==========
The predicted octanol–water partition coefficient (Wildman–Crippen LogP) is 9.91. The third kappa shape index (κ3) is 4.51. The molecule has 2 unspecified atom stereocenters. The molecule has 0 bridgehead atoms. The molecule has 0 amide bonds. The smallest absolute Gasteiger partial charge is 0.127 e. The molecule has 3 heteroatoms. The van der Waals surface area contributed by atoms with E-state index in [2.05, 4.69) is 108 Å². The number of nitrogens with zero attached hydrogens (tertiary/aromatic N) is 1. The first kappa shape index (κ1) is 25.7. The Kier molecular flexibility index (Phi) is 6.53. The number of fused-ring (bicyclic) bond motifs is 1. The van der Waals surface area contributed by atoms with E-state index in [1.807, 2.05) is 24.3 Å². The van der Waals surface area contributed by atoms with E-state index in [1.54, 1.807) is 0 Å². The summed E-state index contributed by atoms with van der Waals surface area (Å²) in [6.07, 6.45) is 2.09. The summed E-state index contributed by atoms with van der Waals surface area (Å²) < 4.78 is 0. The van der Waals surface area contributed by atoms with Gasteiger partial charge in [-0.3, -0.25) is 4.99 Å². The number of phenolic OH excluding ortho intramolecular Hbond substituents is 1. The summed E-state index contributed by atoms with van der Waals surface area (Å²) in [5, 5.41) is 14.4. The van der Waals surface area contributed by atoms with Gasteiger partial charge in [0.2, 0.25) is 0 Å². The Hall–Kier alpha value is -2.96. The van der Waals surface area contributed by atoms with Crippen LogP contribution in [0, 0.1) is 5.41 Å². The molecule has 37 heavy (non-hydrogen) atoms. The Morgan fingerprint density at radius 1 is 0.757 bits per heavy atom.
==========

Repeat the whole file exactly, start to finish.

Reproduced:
The predicted octanol–water partition coefficient (Wildman–Crippen LogP) is 9.91. The third kappa shape index (κ3) is 4.51. The molecule has 2 unspecified atom stereocenters. The molecule has 0 bridgehead atoms. The molecule has 0 amide bonds. The smallest absolute Gasteiger partial charge is 0.127 e. The molecule has 3 heteroatoms. The van der Waals surface area contributed by atoms with E-state index in [2.05, 4.69) is 108 Å². The number of nitrogens with zero attached hydrogens (tertiary/aromatic N) is 1. The first kappa shape index (κ1) is 25.7. The Kier molecular flexibility index (Phi) is 6.53. The number of fused-ring (bicyclic) bond motifs is 1. The van der Waals surface area contributed by atoms with E-state index in [1.807, 2.05) is 24.3 Å². The van der Waals surface area contributed by atoms with E-state index in [1.54, 1.807) is 0 Å². The summed E-state index contributed by atoms with van der Waals surface area (Å²) in [6.07, 6.45) is 2.09. The summed E-state index contributed by atoms with van der Waals surface area (Å²) < 4.78 is 0. The van der Waals surface area contributed by atoms with Gasteiger partial charge in [-0.3, -0.25) is 4.99 Å². The number of phenolic OH excluding ortho intramolecular Hbond substituents is 1. The summed E-state index contributed by atoms with van der Waals surface area (Å²) in [5, 5.41) is 14.4. The van der Waals surface area contributed by atoms with Gasteiger partial charge in [0.2, 0.25) is 0 Å². The Hall–Kier alpha value is -2.96. The van der Waals surface area contributed by atoms with Crippen LogP contribution in [0, 0.1) is 5.41 Å². The molecule has 37 heavy (non-hydrogen) atoms. The Morgan fingerprint density at radius 1 is 0.757 bits per heavy atom.